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Article

Julie Schroeder and Bridgette Harris

Drug courts were developed to facilitate treatment for criminal offenders with substance abuse problems. Drug courts operate using dual paradigms of healing and discipline via treatment, social service resources, and case management for healing, and judicial sanctions and criminal justice interventions in efforts to initiate change resulting in sobriety and no further criminal behavior. The key goals of most drug courts are to reduce drug use and associated criminal behavior by engaging and retaining drug-involved offenders in programs and treatment services; to concentrate expertise about drug cases into a single courtroom; to address other defendant needs through clinical assessment and effective case management; and to free judicial, prosecutorial and public defense resources for adjudicating non-drug cases. It is vital that social work students be introduced to drug courts and how they function for students to gain better understanding of how addiction can bring their clients into contact with the criminal justice system. Drug courts are ideal settings for internship placements so that students can get hands-on experience in a court setting and assist clients using a therapeutic jurisprudence model.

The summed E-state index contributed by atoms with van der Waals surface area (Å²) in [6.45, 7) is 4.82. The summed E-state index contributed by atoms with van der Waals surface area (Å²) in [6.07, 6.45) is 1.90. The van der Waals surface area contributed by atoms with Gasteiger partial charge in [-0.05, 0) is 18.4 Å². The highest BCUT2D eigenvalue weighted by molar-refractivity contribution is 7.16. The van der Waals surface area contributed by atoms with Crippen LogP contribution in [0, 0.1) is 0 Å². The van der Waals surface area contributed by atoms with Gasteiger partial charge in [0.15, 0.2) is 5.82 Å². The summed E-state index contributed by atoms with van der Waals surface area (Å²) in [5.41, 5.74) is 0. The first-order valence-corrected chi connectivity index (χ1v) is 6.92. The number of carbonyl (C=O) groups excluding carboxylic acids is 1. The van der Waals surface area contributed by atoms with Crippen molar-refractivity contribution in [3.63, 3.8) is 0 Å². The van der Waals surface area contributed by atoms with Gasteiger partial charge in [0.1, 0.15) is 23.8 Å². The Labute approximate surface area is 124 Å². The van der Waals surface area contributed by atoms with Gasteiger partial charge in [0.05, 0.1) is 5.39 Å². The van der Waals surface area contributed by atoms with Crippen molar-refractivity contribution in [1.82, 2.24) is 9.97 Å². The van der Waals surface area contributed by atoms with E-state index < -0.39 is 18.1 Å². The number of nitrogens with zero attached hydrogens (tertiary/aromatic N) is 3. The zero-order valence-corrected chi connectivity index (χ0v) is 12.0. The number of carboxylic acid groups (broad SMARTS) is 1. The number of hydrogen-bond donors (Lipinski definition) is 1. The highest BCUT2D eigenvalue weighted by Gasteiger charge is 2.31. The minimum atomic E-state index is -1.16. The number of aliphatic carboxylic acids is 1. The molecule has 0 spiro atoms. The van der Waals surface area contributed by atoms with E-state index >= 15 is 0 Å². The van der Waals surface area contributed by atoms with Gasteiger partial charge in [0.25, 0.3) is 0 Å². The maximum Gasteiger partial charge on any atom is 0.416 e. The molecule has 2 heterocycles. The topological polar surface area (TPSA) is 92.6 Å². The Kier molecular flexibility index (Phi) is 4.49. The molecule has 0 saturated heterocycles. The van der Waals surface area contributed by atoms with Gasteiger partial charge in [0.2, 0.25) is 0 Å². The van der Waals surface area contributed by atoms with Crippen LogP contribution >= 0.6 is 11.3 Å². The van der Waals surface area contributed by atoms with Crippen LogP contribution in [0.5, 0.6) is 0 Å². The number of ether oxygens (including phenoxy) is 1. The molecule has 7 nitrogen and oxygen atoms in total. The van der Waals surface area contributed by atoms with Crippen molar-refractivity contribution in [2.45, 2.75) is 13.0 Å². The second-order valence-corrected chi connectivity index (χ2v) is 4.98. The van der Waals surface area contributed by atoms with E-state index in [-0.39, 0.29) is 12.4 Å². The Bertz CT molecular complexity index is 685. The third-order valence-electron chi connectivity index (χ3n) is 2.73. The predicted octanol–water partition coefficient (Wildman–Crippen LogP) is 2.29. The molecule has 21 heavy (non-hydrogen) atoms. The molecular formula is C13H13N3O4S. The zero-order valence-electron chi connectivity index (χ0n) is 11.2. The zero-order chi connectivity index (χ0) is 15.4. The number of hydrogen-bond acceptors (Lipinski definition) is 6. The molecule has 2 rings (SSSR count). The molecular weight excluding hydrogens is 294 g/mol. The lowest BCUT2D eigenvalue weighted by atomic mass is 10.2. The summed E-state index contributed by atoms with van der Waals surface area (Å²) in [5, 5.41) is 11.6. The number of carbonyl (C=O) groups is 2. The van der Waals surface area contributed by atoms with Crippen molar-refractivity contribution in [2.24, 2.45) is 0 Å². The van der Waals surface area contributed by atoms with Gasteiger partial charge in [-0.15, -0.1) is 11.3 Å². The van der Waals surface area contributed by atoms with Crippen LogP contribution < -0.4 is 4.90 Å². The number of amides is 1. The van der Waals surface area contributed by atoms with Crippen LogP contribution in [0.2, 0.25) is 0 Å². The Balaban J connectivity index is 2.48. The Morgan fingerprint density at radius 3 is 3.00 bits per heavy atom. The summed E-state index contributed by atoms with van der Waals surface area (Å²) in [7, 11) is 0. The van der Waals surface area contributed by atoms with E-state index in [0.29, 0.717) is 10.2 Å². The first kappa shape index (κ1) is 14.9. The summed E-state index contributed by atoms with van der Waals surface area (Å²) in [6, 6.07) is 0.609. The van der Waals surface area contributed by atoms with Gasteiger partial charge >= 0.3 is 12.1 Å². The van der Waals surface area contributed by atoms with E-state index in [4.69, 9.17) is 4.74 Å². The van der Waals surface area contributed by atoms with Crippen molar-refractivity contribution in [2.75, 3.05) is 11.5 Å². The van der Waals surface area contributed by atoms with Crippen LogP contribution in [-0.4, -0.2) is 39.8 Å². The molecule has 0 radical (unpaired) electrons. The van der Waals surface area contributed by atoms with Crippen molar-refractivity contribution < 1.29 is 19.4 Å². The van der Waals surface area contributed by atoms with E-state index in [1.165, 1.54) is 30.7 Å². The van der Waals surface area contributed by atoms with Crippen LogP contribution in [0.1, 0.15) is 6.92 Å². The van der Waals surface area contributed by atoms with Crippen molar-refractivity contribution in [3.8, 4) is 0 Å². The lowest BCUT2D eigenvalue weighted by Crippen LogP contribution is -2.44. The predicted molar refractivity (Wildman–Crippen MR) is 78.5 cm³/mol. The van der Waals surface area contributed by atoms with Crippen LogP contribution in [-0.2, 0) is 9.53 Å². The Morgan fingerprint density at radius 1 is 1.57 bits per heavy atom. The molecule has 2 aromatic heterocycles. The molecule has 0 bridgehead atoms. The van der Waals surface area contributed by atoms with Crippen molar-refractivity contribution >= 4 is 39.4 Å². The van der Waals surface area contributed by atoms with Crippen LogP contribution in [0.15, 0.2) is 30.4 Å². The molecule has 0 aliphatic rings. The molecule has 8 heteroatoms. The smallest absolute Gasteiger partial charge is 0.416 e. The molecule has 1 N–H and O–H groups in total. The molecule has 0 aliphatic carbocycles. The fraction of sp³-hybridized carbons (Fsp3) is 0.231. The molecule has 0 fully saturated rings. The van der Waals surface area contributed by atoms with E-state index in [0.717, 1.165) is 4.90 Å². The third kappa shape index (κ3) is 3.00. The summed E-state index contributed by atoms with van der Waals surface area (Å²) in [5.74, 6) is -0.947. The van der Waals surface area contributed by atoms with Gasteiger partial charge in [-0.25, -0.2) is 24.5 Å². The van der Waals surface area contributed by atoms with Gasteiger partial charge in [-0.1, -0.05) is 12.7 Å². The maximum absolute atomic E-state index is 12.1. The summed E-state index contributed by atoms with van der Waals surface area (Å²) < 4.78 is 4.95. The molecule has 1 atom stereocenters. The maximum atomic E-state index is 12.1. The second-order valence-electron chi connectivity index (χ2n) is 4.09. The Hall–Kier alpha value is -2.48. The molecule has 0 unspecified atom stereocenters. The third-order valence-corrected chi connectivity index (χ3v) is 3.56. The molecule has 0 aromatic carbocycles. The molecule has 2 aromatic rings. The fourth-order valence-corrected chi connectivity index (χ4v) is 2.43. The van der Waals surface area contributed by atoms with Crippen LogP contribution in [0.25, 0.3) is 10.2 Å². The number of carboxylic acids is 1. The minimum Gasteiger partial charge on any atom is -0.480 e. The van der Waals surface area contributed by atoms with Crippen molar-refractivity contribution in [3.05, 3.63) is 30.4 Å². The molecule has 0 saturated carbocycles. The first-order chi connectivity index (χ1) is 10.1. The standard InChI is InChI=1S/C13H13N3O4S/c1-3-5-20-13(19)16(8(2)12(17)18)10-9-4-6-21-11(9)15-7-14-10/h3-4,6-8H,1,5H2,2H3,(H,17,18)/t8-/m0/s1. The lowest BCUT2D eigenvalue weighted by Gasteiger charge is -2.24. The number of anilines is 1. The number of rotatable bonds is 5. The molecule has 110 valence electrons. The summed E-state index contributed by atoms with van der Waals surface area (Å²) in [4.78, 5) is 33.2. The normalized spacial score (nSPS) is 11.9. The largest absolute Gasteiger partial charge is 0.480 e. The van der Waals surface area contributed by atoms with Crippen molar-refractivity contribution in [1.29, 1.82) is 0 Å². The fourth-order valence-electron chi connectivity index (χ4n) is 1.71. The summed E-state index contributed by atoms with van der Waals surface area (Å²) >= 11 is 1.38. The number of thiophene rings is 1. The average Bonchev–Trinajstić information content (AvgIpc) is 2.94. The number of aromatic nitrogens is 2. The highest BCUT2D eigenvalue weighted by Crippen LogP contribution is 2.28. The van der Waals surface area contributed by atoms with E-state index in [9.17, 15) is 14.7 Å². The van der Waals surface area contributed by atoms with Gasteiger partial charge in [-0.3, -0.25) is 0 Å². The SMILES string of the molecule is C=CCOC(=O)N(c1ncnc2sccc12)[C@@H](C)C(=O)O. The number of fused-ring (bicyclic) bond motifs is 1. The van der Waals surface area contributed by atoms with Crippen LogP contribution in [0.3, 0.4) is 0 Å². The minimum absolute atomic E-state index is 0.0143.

Article

George T. Patterson

Police social workers are professionally trained social workers or individuals with related academic degrees employed within police departments or social service agencies who receive referrals primarily from police officers. Their primary functions are to provide direct services such as crisis counseling and mediation to individuals and families experiencing social problems such as mental illness, alcohol and substance use and abuse, domestic violence, and child abuse, among others. Additional functions of police social workers include training police officers in stress management, mental illness, substance abuse, domestic violence, and child abuse; providing consultation to police officers; and counseling police officers and their families.

Article

Matthew Epperson, Julian Thompson, and Kelli E. Canada

This article discusses the emergence, structure, and purpose of the mental health court. It details the therapeutic aspects of the mental health court and its function as a specialized-treatment court serving persons with serious mental illnesses in the criminal justice system. Guiding themes, such as the criminalization of mental illness, therapeutic jurisprudence, and drug-treatment courts are described. It also identifies key legislation that contributed to the funding and proliferation of mental health courts. The effectiveness of mental health court, along with current criticisms regarding its impact on participants’ mental health and recidivism outcomes, are also covered. Last, social work values and the various roles of social workers in the mental health court are highlighted to demonstrate the relevance of mental health court to contemporary social work practice and intervention.